Nominated representative: A person appointed to represent someone after their death who is empowered to consent to the removal, storage and use of the body or tissue for any of the scheduled purposes, other than anatomical examination or public display.
Non-identifiable: Ensuring that if human tissue is removed from a human body, all necessary steps are taken to prevent the person from whose body the material has come from being identified.
Organ: Defined by the HT Act (Persons who Lack Capacity to Consent and Transplants) Regulations 2006. A differentiated and vital part of the human body, formed by different tissues, that maintains its structure, vascularisation and capacity to develop physiological functions with an important level of autonomy.
Parental responsibility: A person who has parental responsibility will usually, but not always, be the child's parent. The category of persons with parental responsibility is as set out in the Children Act 1989.
Part organ: For the purposes of the HT Act and the HT Act (Persons who Lack Capacity to Consent and Transplants) Regulations 2006, material is part of an organ if it is to be used for the same purpose as the entire organ in the human body.
Performance assessment: This term is intended to encompass use of material in the evaluation and assessment of in vitro diagnostic kits. This is to make it quite clear, for example, that surplus diagnostic tissue can continue to be used to calibrate and assess the comparative performance of medical devices without specific consent.
Post-mortem examination: Dissection and examination of a body after death, principally in order to determine the cause of death or the presence of disease processes. A hospital post-mortem examination is carried out with appropriate consent to gain a fuller understanding of the deceased person's illness or the cause of death, and to enhance future medical care. Coroners' post-mortem examinations are carried out under the authority of the coroner and without consent to assist coroners in carrying out their functions.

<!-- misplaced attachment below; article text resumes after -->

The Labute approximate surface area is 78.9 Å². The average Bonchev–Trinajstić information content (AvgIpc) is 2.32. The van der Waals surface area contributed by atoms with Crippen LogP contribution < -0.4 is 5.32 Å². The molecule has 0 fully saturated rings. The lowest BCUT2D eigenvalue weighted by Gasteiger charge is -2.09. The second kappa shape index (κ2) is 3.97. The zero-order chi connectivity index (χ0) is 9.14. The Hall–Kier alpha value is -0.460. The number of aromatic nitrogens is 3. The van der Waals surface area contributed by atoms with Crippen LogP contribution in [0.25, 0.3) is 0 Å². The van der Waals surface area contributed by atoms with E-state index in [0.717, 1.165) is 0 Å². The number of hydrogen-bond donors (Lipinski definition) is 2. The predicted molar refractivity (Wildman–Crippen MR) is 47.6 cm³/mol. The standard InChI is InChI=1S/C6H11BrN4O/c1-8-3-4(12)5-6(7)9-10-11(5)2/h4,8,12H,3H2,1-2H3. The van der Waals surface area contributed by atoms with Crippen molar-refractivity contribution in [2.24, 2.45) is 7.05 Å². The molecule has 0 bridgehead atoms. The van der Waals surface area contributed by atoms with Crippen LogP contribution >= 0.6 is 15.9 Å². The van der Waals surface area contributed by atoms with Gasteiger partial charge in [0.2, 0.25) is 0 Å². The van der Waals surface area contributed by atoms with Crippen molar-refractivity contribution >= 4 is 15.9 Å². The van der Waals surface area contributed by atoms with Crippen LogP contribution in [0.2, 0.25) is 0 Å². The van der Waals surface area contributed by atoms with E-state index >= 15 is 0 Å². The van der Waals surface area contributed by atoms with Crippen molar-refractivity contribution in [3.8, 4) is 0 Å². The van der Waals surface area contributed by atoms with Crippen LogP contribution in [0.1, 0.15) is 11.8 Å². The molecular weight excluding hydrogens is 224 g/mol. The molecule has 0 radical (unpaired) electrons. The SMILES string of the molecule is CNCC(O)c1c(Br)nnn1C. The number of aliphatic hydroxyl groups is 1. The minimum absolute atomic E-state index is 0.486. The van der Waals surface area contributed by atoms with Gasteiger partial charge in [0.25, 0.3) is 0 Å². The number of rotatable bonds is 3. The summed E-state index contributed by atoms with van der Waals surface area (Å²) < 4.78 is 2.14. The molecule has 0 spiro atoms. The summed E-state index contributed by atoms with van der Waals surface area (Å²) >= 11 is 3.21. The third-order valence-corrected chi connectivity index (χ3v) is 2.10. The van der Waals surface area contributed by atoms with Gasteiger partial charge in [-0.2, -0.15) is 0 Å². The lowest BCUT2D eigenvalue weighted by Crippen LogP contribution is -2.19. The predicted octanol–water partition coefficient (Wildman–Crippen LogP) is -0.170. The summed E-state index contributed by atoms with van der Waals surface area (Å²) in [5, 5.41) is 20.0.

Public health monitoring: Using population-based or epidemiological techniques to ascertain the prevalence, spread and pattern of an established disease or condition in the community, and relating its occurrence to public health programmes and activities.
Qualifying relationship: Person/s who can give consent for the deceased person if the deceased person has not indicated their consent nor appointed a nominated representative.
Quality assurance: A programme for the systematic monitoring and evaluation of the various aspects of a project, service, or facility to ensure that standards of quality are being met.
Relevant material: Defined by the HT Act as material other than gametes, which consists of, or includes, human cells. In the HT Act, references to relevant material from a human body do not include: (a) embryos outside the human body, or (b) hair and nail from the body of a living person. See policy guidance on how to apply this definition on the HTA's website [www.hta.gov.uk/guidance/licensing_guidance/definition_of_relevant_material.cfm].